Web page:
These areas of management seem very important and appear to focus on areas that make a good servant leader. Where Dennis and Bocarnea (2005) focuses on agapao love (to love in a social or moral sense), humility, being altruistic, having vision, trust, serving, and empowerment of followers as the strengths of a good servant leader. These areas would also seem to be very important areas on which to focus and have a few common attributes with Russell and Stone. And lastly, Russell (2001) focuses on only on values as the essentials of a good servant leader.

On a personal level, Russell states, “Values significantly impact leadership. Personal values affect moral reasoning, behavior, and leadership style. The most critical values of good leaders are honesty and integrity”. Russell continues to comment about the importance of values on the organizational level. “The values of leaders ultimately permeate the organizations they lead. Leaders primarily shape the cultures of their organizations through modeling important values. Ultimately, values serve as the foundational essence of leadership” (Russell).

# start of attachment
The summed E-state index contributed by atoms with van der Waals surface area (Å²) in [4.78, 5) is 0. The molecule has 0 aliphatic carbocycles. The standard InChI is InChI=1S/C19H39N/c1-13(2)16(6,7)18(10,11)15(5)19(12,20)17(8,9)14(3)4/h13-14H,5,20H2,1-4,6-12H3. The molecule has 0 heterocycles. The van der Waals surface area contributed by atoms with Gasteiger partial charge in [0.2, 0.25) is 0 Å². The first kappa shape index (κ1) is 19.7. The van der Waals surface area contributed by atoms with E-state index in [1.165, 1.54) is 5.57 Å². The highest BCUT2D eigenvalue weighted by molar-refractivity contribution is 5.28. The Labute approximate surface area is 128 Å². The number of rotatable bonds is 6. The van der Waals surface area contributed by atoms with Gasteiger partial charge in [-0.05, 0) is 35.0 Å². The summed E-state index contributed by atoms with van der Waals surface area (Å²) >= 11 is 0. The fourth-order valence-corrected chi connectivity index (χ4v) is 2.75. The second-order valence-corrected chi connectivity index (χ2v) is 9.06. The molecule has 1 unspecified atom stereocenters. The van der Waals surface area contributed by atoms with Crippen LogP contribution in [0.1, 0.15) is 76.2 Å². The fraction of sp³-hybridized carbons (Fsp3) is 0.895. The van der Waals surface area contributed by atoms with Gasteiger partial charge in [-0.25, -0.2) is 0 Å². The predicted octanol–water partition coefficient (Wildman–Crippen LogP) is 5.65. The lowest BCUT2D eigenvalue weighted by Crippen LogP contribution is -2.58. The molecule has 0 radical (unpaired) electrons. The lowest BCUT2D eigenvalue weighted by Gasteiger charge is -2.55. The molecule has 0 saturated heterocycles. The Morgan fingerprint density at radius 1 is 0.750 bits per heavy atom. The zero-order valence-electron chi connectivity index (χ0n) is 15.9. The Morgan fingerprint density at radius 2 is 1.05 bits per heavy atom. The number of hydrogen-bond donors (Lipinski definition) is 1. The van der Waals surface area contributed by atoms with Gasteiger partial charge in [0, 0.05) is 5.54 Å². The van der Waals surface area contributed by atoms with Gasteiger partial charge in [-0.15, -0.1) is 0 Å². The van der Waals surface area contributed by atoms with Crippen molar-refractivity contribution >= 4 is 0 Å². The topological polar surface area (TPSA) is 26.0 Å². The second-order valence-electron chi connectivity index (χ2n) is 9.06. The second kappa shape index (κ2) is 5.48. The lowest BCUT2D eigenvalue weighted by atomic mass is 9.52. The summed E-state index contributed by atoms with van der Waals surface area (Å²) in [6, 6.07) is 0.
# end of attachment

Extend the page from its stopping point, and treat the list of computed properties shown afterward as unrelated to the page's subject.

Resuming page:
Now that I have an understanding of servant leadership I am compelled to apply that understanding to the leaders that I have observed in the past and attempt to understand why they failed to have loyal, hard-working employees. With that said, I now know that my director from my previous employer did not follow any attributes that would indicate a good servant leader. His actions were definitely not that of a servant leader and I believe that he had a huge failure when it came to motivating his employees. I further believe that if the director would follow the concepts of servant leadership, he would find great success in his organization.